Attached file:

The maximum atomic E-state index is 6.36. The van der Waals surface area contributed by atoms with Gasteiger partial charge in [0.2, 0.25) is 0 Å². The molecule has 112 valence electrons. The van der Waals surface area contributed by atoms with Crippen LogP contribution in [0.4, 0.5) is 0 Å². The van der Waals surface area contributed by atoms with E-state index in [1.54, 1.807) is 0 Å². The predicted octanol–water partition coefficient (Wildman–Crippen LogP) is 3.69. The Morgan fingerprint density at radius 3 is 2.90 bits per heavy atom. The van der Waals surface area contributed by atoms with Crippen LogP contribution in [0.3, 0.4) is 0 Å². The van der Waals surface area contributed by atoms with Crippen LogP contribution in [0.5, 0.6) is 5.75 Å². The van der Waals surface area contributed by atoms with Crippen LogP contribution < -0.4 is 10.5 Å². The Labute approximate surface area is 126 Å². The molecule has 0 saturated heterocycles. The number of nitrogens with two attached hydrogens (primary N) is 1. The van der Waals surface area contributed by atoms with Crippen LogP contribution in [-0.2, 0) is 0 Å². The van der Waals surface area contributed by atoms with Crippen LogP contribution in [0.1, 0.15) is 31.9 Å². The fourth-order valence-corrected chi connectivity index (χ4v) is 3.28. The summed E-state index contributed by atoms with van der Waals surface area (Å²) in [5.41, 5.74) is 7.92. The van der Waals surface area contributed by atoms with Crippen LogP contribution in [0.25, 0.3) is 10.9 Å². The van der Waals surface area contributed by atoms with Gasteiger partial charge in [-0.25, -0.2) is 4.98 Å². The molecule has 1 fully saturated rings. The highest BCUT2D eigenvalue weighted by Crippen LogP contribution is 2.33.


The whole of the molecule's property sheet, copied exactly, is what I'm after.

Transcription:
The maximum atomic E-state index is 6.36. The van der Waals surface area contributed by atoms with Gasteiger partial charge in [0.2, 0.25) is 0 Å². The molecule has 112 valence electrons. The van der Waals surface area contributed by atoms with Crippen LogP contribution in [0.4, 0.5) is 0 Å². The van der Waals surface area contributed by atoms with E-state index in [1.54, 1.807) is 0 Å². The predicted octanol–water partition coefficient (Wildman–Crippen LogP) is 3.69. The Morgan fingerprint density at radius 3 is 2.90 bits per heavy atom. The van der Waals surface area contributed by atoms with Crippen LogP contribution in [0.3, 0.4) is 0 Å². The van der Waals surface area contributed by atoms with Crippen LogP contribution in [0.5, 0.6) is 5.75 Å². The van der Waals surface area contributed by atoms with Crippen LogP contribution < -0.4 is 10.5 Å². The Labute approximate surface area is 126 Å². The molecule has 0 saturated heterocycles. The number of nitrogens with two attached hydrogens (primary N) is 1. The van der Waals surface area contributed by atoms with Crippen LogP contribution in [-0.2, 0) is 0 Å². The van der Waals surface area contributed by atoms with Crippen LogP contribution in [0.1, 0.15) is 31.9 Å². The fourth-order valence-corrected chi connectivity index (χ4v) is 3.28. The summed E-state index contributed by atoms with van der Waals surface area (Å²) in [5.41, 5.74) is 7.92. The van der Waals surface area contributed by atoms with Crippen LogP contribution in [0.25, 0.3) is 10.9 Å². The van der Waals surface area contributed by atoms with Gasteiger partial charge in [-0.25, -0.2) is 4.98 Å². The molecule has 1 fully saturated rings. The highest BCUT2D eigenvalue weighted by Crippen LogP contribution is 2.33.